Some recent scholars of postmodern theory give a largely benign view of this concept, seeing in this heteroglossia a mélange of discourses of various racial, ethnic and other subcultures in which everyone can find his own niche. According to Jim Collins, the chorus of competing voices is so complex that the issue of power becomes problematic and the source of power, ultimately, unlocatable. But Himes's vision is much more sinister, as he sees in this cacophony of voices what Strother Martin would call "a failure to communicate" and the implications of this failure, Himes predicts, will be catastrophic. And unlike Collins, Himes firmly situates power in the distant, undemocratic, and white city government and portrays the competing discourses in Harlem as being a dialogic of the powerless.
Minority artists played a special role in the development of an emergent critical culture in the post-World War II period, since, as George Lipsitz has said, "[t]heir exclusion from political power and cultural recognition has allowed aggrieved populations to cultivate sophisticated capacities for ambiguity, juxtaposition and irony." Himes employs these artistic strategies in an effort to unmask the cultural contradictions of America in the postwar period. His paradigm, though, differs in significant ways from the traditional African American worldview. As Lawrence Levine has said, historically blacks have had little understanding of and appreciation for absurdity. Normally, only those fully integrated into a system of beliefs have the luxury of being able to see it as absurd. With their history of exclusion from and struggle to gain admission into the dominant culture, black Americans have seldom viewed the social order as fundamentally meaningless, as that would similarly render their struggle meaningless.
But Himes viewed absurdity as a concept central to an understanding of race. As an expatriate living in Europe during the height of the civil rights struggle, Himes gained enough distance from the American situation to formulate a concept of race relations that contrasted sharply with most African Americans' understanding of the issue. Himes viewed race as a dialectical relationship which progressed toward increasing absurdity. As he wrote in the second volume of his autobiography:
Racism introduces absurdity into the human condition. Not only does racism express the absurdity of the racists, but it generates absurdity in the victims. And the absurdity of the victims intensifies the absurdity of the racists, ad infinitum. If one lives in a country where racism is held valid and practiced in all ways of life, eventually, no matter whether one is a racist or a victims, one comes to feel the absurdity of life.
Racism generating from whites is first of all absurd. Racism creates absurdity among blacks as a defense mechanism. Absurdity to combat absurdity.
Himes experienced the absurdity of both Southern and Northern racism. Born in 1909 in Jefferson City, Missouri, Himes spent his early years living in several Southern and border states where his father taught blacksmithing at a series of black state colleges. The family moved to Cleveland, Ohio, in 1925, where, after graduating from high school Himes began consorting with the criminal underworld. In 1928 he robbed the house of a rich white couple at gunpoint, stealing money, jewels, and a car, and fled to Chicago. Arrested in Chicago, Himes was badly beaten by two detectives—who handcuffed his feet together and his hands behind his back, hung him upside down with the cuffs on his feet draped over an open door, and then beat him around the ribs and testicles. Extradited to Cleveland, Himes was sentenced to twenty-five years in the Ohio State penitentiary.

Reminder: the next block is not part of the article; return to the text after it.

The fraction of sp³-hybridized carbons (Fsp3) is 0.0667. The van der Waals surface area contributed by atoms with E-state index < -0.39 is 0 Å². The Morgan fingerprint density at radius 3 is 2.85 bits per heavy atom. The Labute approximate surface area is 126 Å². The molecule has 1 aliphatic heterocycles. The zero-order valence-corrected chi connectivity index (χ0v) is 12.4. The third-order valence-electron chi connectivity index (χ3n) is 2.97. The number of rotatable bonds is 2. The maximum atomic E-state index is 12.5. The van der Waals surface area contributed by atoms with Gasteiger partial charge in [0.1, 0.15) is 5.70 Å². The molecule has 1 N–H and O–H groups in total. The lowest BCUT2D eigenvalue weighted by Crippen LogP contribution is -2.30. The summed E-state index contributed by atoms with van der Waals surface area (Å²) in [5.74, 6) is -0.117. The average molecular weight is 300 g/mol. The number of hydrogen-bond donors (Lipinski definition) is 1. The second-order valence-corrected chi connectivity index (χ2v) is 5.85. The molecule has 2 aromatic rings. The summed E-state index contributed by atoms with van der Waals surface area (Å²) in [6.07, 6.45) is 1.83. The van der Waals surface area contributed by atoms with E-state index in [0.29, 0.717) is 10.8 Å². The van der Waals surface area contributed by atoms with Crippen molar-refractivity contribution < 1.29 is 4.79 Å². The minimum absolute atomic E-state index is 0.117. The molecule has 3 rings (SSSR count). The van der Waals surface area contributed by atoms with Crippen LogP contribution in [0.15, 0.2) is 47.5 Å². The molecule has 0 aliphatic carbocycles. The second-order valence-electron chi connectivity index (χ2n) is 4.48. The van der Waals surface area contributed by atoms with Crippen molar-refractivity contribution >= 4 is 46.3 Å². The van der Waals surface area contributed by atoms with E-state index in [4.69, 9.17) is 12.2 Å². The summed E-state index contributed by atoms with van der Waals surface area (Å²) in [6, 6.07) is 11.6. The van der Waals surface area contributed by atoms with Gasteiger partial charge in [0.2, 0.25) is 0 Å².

While in prison, Himes began writing, publishing short stories in such magazines as Esquire in 1934. Paroled in 1936, he returned to Cleveland where he worked for the Works Progress Administration as a member of the Ohio Writer's Project. Moving to California in 1940, he worked at a variety of unskilled jobs in the booming war industries and wrote his first two novels, If He Hollers Let Him Go and Lonely Crusade. The failure of the second novel left Himes embittered and determined to leave the country at the first chance and, in 1953, he emigrated to Europe. But during his European sojourn Himes was always a stranger in a strange land, his soul seldom finding refuge. Though he lived in France for nearly two decades, he never bothered to learn the language. His relations with the community of black American artists in Paris were always strained, and he was as appalled by French racism as by American. He ran through a series of difficult relationships with white women, both American and European. And, despite his eventual success in France, he was as unable to earn an adequate living from his writing in Europe and America and, for nearly a decade and a half, lived a largely hand-to-mouth existence.